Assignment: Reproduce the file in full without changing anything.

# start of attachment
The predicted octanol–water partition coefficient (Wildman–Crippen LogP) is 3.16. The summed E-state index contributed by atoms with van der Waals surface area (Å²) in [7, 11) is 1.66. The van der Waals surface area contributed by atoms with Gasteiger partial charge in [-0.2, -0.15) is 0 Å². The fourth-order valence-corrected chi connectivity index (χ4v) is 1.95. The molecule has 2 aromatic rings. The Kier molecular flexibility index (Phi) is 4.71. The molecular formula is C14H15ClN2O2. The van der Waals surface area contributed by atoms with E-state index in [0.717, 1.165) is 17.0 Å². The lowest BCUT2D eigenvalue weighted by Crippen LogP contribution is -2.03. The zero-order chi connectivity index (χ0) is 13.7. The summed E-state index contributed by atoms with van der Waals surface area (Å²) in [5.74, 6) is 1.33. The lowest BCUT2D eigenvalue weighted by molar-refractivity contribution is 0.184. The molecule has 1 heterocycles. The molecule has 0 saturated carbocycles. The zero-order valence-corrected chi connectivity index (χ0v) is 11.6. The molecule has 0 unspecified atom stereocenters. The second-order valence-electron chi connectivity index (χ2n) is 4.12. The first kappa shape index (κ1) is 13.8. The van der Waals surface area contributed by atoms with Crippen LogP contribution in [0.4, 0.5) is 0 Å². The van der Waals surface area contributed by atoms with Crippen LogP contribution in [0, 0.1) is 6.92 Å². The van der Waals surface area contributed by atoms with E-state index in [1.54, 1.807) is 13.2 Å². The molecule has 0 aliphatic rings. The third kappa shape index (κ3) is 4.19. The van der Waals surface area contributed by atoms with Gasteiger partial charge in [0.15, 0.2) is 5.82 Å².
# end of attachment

The predicted octanol–water partition coefficient (Wildman–Crippen LogP) is 3.16. The summed E-state index contributed by atoms with van der Waals surface area (Å²) in [7, 11) is 1.66. The van der Waals surface area contributed by atoms with Gasteiger partial charge in [-0.2, -0.15) is 0 Å². The fourth-order valence-corrected chi connectivity index (χ4v) is 1.95. The molecule has 2 aromatic rings. The Kier molecular flexibility index (Phi) is 4.71. The molecular formula is C14H15ClN2O2. The van der Waals surface area contributed by atoms with E-state index in [0.717, 1.165) is 17.0 Å². The lowest BCUT2D eigenvalue weighted by Crippen LogP contribution is -2.03. The zero-order chi connectivity index (χ0) is 13.7. The summed E-state index contributed by atoms with van der Waals surface area (Å²) in [5.74, 6) is 1.33. The lowest BCUT2D eigenvalue weighted by molar-refractivity contribution is 0.184. The molecule has 1 heterocycles. The molecule has 0 saturated carbocycles. The zero-order valence-corrected chi connectivity index (χ0v) is 11.6. The molecule has 0 unspecified atom stereocenters. The second-order valence-electron chi connectivity index (χ2n) is 4.12. The first kappa shape index (κ1) is 13.8. The van der Waals surface area contributed by atoms with Crippen LogP contribution in [0.4, 0.5) is 0 Å². The van der Waals surface area contributed by atoms with Crippen LogP contribution in [0, 0.1) is 6.92 Å². The van der Waals surface area contributed by atoms with E-state index in [1.54, 1.807) is 13.2 Å². The molecule has 0 aliphatic rings. The third kappa shape index (κ3) is 4.19. The van der Waals surface area contributed by atoms with Gasteiger partial charge in [0.15, 0.2) is 5.82 Å².